Ideally, the company or person who built your home should have sealed the pipes when they were installed. Some pipes are sealed inside flooring or drywall, or even behind a shower or tub. If you suspect a leak behind your drywall, you’ll want to call in a professional to evaluate the situation and help you determine a good solution. If you find a leak around exposed pipes, though — such as those under your kitchen sink — you can easily seal the gap yourself using caulk or a canned foam spray.

If you’re about to undertake a kitchen or bathroom remodel, this is the perfect time to address potential air leaks around pipes and wires.

4. Windows

Windows are a huge source of potential air leaks, especially if your home’s windows are older. Many homeowners assume that if their windows are leaking, then it must be time for replacements, but that isn’t always true. If you live in an older home with single glazed windows, then the problem may be that they just aren’t effective barriers between your home and the outdoors.

In that case, purchasing Energy Star-rated windows will give you the best return on investment. However, replacing windows can be an expensive undertaking that should only be done after you have exhausted other options.

How to Fix It

If you aren’t in the market for new windows, but they’re causing problems, then it’s time to improve the seal around them. Replacing — or adding — weatherstripping and caulking around the frame can do a lot to reduce potential sources of leaks. There are a number of products on the market designed to help homeowners correct this problem on their own.

In some cases, adding storm windows over top of single glazed windows may be an option. Storm windows are a removable glass panel that can be placed over existing windows to block extreme temperatures, especially cold. If you suspect that your single glazed windows are the source of air leaks, it’s best to consult with a contractor or a company who specializes in windows to determine the most cost-effective way to improve the efficiency of your windows.

In cases where existing windows have damage to the glass or the frame around them, repairing the damage by filling in cracks and replacing broken pieces can also help to resolve air leaks.

5. Doors

The framing around your door can be a big source of air leaks, as can your door itself. If you have a wooden door that expands when it’s hot and shrinks when it’s cold, the door itself might not fit properly into the frame. Or, the frame may have some gaps causing leaks around it. In either case, this can cause problems for homeowners.

Doors are one of the many items a homeowner can check with a building pressurization test or visual inspection. In fact, it’s easy to inspect a door frame for air leaks because you can simply hold a stick of incense up to a closed door and watch for movement in the smoke. You can also look for gaps of light that might be visible between the door and frame.

How to Fix It

In some cases, it might be time for a new door. But, in most cases, just as with windows, homeowners can take steps on their own to repair air leaks around the doorways. When you identify the places air leaks occur, you can note what kind of fix they will require. In some cases, you may need to install new weatherstripping on the door. In other cases, homeowners can use caulk or sealant to fill small gaps that have occurred.

6. Garage

Many people don’t consider their garage to be part of their home’s living space, so it is often overlooked as a potential source of air leaks. The truth is that your garage’s energy efficiency has a direct impact on the rest of your home. In fact, the more efficient your garage is, the lower your home’s overall carbon footprint will be. In other words, if you want your home to be more energy efficient, it’s important to spend time making sure your garage lives up to that goal as well.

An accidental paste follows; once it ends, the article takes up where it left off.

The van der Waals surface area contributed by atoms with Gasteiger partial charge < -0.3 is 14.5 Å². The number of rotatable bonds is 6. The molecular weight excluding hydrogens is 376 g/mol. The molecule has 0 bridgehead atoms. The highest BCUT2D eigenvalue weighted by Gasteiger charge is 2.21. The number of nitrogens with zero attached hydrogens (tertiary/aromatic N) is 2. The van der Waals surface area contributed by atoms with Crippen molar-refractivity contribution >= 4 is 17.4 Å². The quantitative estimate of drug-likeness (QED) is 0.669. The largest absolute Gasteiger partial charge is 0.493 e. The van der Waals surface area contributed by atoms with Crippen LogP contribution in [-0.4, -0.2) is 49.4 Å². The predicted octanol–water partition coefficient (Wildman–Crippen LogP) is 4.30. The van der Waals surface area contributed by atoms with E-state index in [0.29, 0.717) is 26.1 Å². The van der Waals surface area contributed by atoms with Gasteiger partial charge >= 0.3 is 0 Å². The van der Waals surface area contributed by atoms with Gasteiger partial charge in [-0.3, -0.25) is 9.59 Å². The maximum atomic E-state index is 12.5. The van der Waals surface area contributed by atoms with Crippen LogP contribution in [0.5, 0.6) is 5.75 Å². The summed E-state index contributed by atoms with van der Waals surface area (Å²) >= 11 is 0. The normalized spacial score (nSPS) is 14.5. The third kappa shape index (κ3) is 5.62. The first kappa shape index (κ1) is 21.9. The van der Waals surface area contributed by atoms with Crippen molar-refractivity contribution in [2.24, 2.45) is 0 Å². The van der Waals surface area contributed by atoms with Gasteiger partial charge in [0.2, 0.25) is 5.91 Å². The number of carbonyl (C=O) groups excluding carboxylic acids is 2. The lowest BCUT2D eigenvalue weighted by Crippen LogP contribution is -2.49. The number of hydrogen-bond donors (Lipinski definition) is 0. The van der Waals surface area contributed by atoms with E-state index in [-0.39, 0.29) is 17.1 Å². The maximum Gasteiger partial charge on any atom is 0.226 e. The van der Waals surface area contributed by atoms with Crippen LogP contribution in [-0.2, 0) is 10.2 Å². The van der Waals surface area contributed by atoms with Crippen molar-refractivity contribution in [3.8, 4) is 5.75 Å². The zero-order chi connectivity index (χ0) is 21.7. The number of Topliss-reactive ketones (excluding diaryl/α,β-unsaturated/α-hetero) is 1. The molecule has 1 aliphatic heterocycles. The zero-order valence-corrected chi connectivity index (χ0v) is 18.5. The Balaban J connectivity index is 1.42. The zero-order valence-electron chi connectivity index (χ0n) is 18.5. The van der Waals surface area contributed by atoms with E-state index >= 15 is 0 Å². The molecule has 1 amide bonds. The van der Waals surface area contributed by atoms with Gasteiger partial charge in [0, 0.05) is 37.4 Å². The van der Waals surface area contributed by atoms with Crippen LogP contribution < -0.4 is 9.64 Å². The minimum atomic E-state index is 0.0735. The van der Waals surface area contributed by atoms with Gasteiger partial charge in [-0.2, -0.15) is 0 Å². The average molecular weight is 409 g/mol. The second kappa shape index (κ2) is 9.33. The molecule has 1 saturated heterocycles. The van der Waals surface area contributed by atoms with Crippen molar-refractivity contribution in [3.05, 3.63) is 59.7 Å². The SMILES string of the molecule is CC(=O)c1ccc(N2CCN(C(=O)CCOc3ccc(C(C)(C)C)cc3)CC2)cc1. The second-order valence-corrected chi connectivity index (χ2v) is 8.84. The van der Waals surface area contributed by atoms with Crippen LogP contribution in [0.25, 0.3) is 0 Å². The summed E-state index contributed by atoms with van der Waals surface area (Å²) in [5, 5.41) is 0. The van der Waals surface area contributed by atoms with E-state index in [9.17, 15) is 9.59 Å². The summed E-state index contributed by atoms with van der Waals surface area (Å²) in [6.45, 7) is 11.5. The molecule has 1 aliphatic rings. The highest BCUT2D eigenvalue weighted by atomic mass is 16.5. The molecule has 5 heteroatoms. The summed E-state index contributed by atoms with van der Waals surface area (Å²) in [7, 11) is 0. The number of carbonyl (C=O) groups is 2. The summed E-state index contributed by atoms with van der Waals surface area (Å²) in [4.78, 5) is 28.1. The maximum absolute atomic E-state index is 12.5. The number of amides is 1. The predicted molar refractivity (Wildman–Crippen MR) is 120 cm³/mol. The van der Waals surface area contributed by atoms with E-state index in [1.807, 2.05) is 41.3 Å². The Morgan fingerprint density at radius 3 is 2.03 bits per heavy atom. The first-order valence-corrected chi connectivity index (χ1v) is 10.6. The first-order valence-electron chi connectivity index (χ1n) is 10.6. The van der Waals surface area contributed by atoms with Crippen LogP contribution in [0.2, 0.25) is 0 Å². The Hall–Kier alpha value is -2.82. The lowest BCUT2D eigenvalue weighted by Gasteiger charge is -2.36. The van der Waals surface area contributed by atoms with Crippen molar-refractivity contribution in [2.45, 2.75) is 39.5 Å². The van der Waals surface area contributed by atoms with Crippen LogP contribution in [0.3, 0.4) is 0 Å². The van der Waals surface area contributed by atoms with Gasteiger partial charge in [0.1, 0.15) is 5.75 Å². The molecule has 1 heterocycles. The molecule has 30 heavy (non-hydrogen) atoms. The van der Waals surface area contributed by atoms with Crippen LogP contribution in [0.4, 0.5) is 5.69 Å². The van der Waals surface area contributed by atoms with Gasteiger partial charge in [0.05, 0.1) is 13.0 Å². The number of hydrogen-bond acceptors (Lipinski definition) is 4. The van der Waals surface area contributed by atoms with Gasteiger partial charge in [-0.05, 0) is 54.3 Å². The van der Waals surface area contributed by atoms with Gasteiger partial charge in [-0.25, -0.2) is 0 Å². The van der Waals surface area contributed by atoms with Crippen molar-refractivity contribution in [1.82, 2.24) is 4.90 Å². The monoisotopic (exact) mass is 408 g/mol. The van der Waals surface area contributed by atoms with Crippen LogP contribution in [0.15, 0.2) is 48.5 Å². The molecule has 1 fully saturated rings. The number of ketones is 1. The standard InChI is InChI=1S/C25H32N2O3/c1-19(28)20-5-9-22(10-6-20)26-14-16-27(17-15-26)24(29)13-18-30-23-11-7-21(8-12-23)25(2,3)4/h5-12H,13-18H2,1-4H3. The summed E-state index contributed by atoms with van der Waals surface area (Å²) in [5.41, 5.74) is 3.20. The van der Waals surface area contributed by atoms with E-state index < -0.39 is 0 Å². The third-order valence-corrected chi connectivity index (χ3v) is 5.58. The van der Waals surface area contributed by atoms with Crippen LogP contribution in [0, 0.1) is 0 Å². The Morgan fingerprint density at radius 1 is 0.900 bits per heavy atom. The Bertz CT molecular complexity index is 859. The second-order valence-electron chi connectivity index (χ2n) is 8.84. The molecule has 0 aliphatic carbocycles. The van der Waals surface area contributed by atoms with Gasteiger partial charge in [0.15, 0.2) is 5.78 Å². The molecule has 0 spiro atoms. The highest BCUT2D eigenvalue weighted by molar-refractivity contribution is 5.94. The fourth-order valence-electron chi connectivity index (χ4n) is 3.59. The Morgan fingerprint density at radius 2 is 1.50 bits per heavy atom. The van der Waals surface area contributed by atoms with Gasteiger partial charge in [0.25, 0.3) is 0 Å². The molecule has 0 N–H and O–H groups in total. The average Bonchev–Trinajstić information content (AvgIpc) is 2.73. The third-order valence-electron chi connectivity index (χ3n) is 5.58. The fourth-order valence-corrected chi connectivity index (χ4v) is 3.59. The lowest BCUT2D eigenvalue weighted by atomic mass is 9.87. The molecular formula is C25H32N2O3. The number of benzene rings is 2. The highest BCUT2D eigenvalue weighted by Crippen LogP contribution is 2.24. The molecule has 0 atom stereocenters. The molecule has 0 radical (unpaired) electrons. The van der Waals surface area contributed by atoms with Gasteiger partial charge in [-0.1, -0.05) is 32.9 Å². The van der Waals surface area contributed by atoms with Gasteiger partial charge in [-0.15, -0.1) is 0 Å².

Many times, garages aren’t very energy efficient because contractors don’t place the right compressible foam between the concrete floor and lower framing. Or, in other cases, the walls of the garage were not insulated properly, allowing air from the outside to easily penetrate the walls — this is especially a problem for any wall that connects the garage to the rest of your home.

A lot of other potential problems you might find in the garage are similar to ones you’d find in the house itself, including leaks in the electrical outlets, windows or even doors.

Also, the condition of your garage door can make or break your home’s ability to properly regulate temperature. This typically happens for one of two reasons: Either the weatherstripping around the door is worn, damaged or missing, or if the door itself is in poor condition.

How to Fix It

If you suspect that your garage door is a source of air leaks in your home, then your first step is to have your door evaluated by a professional garage door company. Halo Overhead Doors has a team of experienced, highly trained technicians who can identify problems with your current door and help you figure out how to address them quickly and safely.

While it is possible to add insulation to the walls of your garage problem yourself, we never recommend using your garage door as your next DIY project. Because garage doors are heavy, they can quickly become dangerous. Besides that, home repairs don’t always go as planned, and you run the risk of causing more damage. In the case of garage doors, a small repair may end up costing much more than it should because of the damage that was incurred during a homeowner’s attempt to fix it on their own.

In some cases, your garage door may be old and needs to be replaced. Purchasing a new garage door is a great way to improve your garage’s energy efficiency because you can choose a door that is built for your home and the climate where you live.

Contact Halo Overhead Doors

Improving your home’s energy efficiency doesn’t have to mean converting to a cleaner fuel or installing expensive equipment. Sometimes the best thing you can do for the environment is to improve on what you already have.

Your garage is a great place to start. If your door is old or damaged, it might be time for a new one. You could shop around for weeks looking for beautiful doors. But why shop around when you can come straight to Halo Overhead Doors?

As Houston’s only Master Clopay Dealer, Halo Overhead Doors is proud to showcase a variety of the highest quality doors on the market today. Contact us to request a free estimate or drop by our showroom. You can also check out our selection online. Your home — and your family — will thank you.